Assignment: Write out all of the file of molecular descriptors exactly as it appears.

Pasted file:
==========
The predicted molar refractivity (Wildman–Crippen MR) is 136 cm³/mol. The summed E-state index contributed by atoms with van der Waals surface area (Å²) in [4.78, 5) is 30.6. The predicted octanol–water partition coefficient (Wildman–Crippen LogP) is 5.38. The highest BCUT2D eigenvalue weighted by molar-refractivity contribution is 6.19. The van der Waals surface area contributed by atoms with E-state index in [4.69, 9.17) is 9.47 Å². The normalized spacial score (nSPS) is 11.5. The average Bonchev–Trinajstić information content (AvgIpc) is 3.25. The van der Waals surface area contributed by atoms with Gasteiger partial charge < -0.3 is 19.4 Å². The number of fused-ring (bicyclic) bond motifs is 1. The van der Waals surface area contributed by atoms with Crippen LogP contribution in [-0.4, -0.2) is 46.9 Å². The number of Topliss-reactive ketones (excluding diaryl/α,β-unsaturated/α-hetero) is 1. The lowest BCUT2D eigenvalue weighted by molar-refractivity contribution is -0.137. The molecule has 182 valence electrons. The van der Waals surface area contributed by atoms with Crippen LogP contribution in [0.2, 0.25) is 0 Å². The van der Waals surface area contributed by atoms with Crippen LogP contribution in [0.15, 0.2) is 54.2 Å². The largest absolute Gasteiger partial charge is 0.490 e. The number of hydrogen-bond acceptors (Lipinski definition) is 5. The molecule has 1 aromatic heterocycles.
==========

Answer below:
The predicted molar refractivity (Wildman–Crippen MR) is 136 cm³/mol. The summed E-state index contributed by atoms with van der Waals surface area (Å²) in [4.78, 5) is 30.6. The predicted octanol–water partition coefficient (Wildman–Crippen LogP) is 5.38. The highest BCUT2D eigenvalue weighted by molar-refractivity contribution is 6.19. The van der Waals surface area contributed by atoms with E-state index in [4.69, 9.17) is 9.47 Å². The normalized spacial score (nSPS) is 11.5. The average Bonchev–Trinajstić information content (AvgIpc) is 3.25. The van der Waals surface area contributed by atoms with Gasteiger partial charge < -0.3 is 19.4 Å². The number of fused-ring (bicyclic) bond motifs is 1. The van der Waals surface area contributed by atoms with Crippen LogP contribution in [-0.4, -0.2) is 46.9 Å². The number of Topliss-reactive ketones (excluding diaryl/α,β-unsaturated/α-hetero) is 1. The lowest BCUT2D eigenvalue weighted by molar-refractivity contribution is -0.137. The molecule has 182 valence electrons. The van der Waals surface area contributed by atoms with Crippen LogP contribution in [0.2, 0.25) is 0 Å². The van der Waals surface area contributed by atoms with Crippen LogP contribution in [0.15, 0.2) is 54.2 Å². The largest absolute Gasteiger partial charge is 0.490 e. The number of hydrogen-bond acceptors (Lipinski definition) is 5. The molecule has 1 aromatic heterocycles.